Seven Types of Cookies for Christmas: Day Six

December is without doubt my favorite month of the entire year. Not only is it my birth month, but also that of many of my closest friends, and the festive spirits that goes along with both birthdays and Christmas makes this a more carefree time where we can allow ourselves a little extra. I never feel stress at this time as many people express they do, as I feel one should really embrace this special time of year and remember why we celebrate.

This holiday to me means spending time with your loved ones,  showing why they are special to you, not through presents, but through wonderful food, drink, fun days and evenings where we all do something a little out of the ordinary and forget about every day worries and routines.

Since I have an unconventional job and work through most of the holiday (the negative bit about working in retail) I try to make every single day in December a fun and tasty day.  Part of my ritual is of course baking my seven kinds of cookies (and then some) .

Today we’re on to day six, where I felt I needed to include perhaps what is one of the most classic cookies in the Norwegian repertoire: Krumkaker. These cone shaped, thin, slightly sweet, buttery and crispy cookies are not only beautiful to look at but delicious and light (depending on what you fill them with, perhaps not the latter!) and part of our baking history.

The cookies get a very  ornate and pretty pattern due to the special krumkake iron they are baked in. Today you can purchase these irons online through many stores in the U.S.

Each iron can have a different pattern based on where in Norway you are and what traditions each family has, and they can be old fashioned (many Norwegian families haev had them in their family for generations) or more modern in style, if you purchase them today.

krumkakeiron1 krumkakejern2 krumkakejern3
A small tablespoon or less of batter is dropped in the middle of the iron, then baked rapidly as they are super thin, lifted off the iron and rolled around a special krumkake pin right away while warm, soft and pliable to shape them into pretty cones:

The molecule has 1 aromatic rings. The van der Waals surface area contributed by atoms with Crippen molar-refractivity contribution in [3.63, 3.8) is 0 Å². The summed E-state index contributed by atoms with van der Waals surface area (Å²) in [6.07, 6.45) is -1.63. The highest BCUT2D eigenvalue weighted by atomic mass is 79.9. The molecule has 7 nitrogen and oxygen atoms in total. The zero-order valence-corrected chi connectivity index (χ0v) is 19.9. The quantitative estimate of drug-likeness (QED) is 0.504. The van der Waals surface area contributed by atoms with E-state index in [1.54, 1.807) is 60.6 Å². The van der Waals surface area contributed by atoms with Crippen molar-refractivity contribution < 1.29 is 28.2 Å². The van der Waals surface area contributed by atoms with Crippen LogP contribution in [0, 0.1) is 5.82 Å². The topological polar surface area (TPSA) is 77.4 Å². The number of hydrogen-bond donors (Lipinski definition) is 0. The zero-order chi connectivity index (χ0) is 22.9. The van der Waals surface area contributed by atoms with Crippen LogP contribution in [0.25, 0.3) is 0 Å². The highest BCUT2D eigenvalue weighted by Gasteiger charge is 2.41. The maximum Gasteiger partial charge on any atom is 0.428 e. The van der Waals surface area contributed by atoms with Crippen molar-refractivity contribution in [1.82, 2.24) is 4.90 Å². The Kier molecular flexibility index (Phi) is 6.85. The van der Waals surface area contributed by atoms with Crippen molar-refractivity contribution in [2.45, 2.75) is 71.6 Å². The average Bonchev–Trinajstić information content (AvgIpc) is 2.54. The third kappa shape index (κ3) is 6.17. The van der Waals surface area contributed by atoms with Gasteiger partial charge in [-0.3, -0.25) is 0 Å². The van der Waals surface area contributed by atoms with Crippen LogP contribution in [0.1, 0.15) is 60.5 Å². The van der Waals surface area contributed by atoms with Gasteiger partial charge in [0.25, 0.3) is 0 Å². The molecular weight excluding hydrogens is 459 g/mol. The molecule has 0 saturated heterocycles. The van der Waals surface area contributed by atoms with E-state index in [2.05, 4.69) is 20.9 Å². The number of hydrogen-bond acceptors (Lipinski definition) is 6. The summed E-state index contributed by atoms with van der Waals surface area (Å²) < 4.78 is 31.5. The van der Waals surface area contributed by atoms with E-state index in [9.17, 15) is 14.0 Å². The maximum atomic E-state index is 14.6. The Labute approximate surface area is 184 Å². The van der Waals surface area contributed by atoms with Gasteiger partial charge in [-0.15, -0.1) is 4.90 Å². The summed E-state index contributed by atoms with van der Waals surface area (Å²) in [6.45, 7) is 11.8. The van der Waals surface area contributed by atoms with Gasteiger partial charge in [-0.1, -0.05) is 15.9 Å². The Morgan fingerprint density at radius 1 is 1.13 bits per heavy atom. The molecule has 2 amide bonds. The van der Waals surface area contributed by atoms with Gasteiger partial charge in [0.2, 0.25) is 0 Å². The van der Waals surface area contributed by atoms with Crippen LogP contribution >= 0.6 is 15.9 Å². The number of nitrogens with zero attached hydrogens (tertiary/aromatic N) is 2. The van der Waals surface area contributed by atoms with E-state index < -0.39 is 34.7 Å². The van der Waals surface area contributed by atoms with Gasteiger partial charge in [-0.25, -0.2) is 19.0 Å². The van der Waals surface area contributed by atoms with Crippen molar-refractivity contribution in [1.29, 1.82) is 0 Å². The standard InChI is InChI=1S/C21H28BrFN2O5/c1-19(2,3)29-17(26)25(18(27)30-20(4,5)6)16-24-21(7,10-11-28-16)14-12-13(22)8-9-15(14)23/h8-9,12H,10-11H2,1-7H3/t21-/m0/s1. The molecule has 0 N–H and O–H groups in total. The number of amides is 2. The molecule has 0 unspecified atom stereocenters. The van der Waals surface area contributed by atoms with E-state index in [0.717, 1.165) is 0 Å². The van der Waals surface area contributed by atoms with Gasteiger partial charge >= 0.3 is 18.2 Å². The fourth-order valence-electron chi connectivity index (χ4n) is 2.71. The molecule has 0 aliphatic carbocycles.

My mother has been bragging her whole life about how her krumkake recipe is the best,  so I must include her recipe below as it is also naturally the one I grew up eating. She inherited the recipe from her grandmother, who in turn inherited it from her grandmother. Not sure how old it is—but old enough to be a truly special recipe that I am happy to be in possession of!


1/2 cup applesauce
1 cup margarine or vegan butter, melted
1 cup sugar
1 cup potato starch
1 cup all purpose flour
1/2 cup water
2 tsp ground cardamom

Whisk the apple sauce lightly with the sugar and add in the butter and the remaining ingredients.

Let sit for about 30 minutes before baking according to your krumkake iron’s instructions. Typically your iron comes with a cone shaped stick that you roll the flat cakes around—it’s important to do this right after you lift the cookies off the iron /before they cool and stiffen.

Fill the krumkaker with your favorite filling—whipped coconut cream, cloudberry jam (yes I know that can be hard to find in the U.S. and elsewhere in the world), or a chocolate whipped cream with fresh berries. So delicious!



  1. Karen I Ford

    It just isn’t Christmas without krumkake!!! There is an argument among friends here in the Pacific Northwest — several of my friends here like them baked thick whereas I have only had them paper-thin. The same thing is true with fattemann — most roll it rather thick, not paper-thin like most of my family do it. It may be where they families are from in Norway, mine is from Telemark.
    I do have a question for you — what kind of rice do you use when making risengrot? I have been using Cal-Rose which is used by many to make sticky rice but it is not what I am sure my grandmother used.

    • Sunny

      Thin all the way, Karen!! I agree with you!! With regards to risengrot, the best rice to use is short grain rice, I like to use Arborio, the Italian rice you use to make risotto, I find that works really well and gets very creamy, just like it’s supposed to be! Hope that helps! 🙂

  2. Rörschåch J

    Sunny! Happy Christmas. What lucky ducks people are to receive your treats!

    • Sunny

      Happy Christmas to you too, Janet!! I am sure there are some tasty treats on your table too this year! 🙂

  3. adrienneb66

    I love that you give vegan options to make these traditional treats! Now I can try them too. Thank you 🙂

    • Sunny

      Hi Adrienne! Thanks for checking out my blog – I will always give vegan options for my recipes /ingredients from now on, so please continue to stop by! 🙂

  4. Alex

    Greetings Sunny!
    I’ve been experimenting with the krumkake iron, and was wondering if you could suggest a substitute for potato starch? I can’t seem to find potato starch here. Would tapioca or corn starch or rice flour work? My last batch turned out a little “chewy” and hardened to not crisp by still slightly soft, At first I thought it was the humidity, but when I tried toasting the krumkake to make them crisp, they actually turned soft and unrolled… help!
    Also, is it possible to reduce the amount of butter without effecting the outcome too much?
    Thanks again for your very informative blog! I really enjoy all the new things I’m discovering from it!

  5. Sølvi

    I have used cornflour here in Australia for a long time with great results. As it is summer and can be humid here in Australia at Christmas time, I chose a dry day to make them or have the air on on… They also have to be just the right thickness and cooked the right time to stay crisp….

    • Sunny

      Great to hear, Sølvi – and you are right, they can be quite temperamental. Fun to read that krumkaker are alive in Australia too! Thanks for stopping by my blog! 😀



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